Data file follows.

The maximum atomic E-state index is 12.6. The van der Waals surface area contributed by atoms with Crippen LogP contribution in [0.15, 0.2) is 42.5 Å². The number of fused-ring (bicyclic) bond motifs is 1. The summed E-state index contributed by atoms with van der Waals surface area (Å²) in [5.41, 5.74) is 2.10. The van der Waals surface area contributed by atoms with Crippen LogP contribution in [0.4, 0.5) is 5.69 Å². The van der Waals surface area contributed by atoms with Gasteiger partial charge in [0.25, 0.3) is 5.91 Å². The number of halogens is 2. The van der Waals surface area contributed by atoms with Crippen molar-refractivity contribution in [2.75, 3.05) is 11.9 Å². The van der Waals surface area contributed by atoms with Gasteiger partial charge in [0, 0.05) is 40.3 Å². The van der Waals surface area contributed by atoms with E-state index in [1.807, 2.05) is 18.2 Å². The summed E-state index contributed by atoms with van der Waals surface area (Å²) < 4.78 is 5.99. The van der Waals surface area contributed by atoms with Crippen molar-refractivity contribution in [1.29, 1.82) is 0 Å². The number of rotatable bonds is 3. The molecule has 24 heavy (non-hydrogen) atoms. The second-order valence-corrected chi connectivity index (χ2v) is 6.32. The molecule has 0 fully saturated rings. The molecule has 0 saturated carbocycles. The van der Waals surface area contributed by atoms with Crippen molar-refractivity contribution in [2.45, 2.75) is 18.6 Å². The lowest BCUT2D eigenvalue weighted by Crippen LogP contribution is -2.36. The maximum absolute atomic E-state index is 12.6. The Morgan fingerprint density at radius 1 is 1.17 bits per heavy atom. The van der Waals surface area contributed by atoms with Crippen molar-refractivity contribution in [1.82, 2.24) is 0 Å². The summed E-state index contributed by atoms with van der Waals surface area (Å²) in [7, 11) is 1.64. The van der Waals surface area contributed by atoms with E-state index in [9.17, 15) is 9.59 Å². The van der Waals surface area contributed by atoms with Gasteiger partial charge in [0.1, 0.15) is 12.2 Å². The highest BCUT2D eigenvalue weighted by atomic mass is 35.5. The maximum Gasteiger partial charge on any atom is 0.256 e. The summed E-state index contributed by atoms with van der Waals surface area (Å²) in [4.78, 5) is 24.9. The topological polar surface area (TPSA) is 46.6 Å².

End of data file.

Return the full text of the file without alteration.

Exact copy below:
The maximum atomic E-state index is 12.6. The van der Waals surface area contributed by atoms with Crippen LogP contribution in [0.15, 0.2) is 42.5 Å². The number of fused-ring (bicyclic) bond motifs is 1. The summed E-state index contributed by atoms with van der Waals surface area (Å²) in [5.41, 5.74) is 2.10. The van der Waals surface area contributed by atoms with Crippen LogP contribution in [0.4, 0.5) is 5.69 Å². The van der Waals surface area contributed by atoms with Gasteiger partial charge in [0.25, 0.3) is 5.91 Å². The number of halogens is 2. The van der Waals surface area contributed by atoms with Crippen molar-refractivity contribution in [2.75, 3.05) is 11.9 Å². The van der Waals surface area contributed by atoms with Gasteiger partial charge in [0, 0.05) is 40.3 Å². The van der Waals surface area contributed by atoms with E-state index in [1.807, 2.05) is 18.2 Å². The summed E-state index contributed by atoms with van der Waals surface area (Å²) < 4.78 is 5.99. The van der Waals surface area contributed by atoms with Crippen molar-refractivity contribution in [1.29, 1.82) is 0 Å². The number of rotatable bonds is 3. The molecule has 24 heavy (non-hydrogen) atoms. The second-order valence-corrected chi connectivity index (χ2v) is 6.32. The molecule has 0 fully saturated rings. The molecule has 0 saturated carbocycles. The van der Waals surface area contributed by atoms with Crippen molar-refractivity contribution in [2.45, 2.75) is 18.6 Å². The lowest BCUT2D eigenvalue weighted by Crippen LogP contribution is -2.36. The maximum absolute atomic E-state index is 12.6. The Morgan fingerprint density at radius 1 is 1.17 bits per heavy atom. The van der Waals surface area contributed by atoms with Crippen molar-refractivity contribution in [1.82, 2.24) is 0 Å². The summed E-state index contributed by atoms with van der Waals surface area (Å²) in [7, 11) is 1.64. The van der Waals surface area contributed by atoms with E-state index in [9.17, 15) is 9.59 Å². The van der Waals surface area contributed by atoms with Gasteiger partial charge in [0.1, 0.15) is 12.2 Å². The highest BCUT2D eigenvalue weighted by atomic mass is 35.5. The maximum Gasteiger partial charge on any atom is 0.256 e. The summed E-state index contributed by atoms with van der Waals surface area (Å²) in [4.78, 5) is 24.9. The topological polar surface area (TPSA) is 46.6 Å².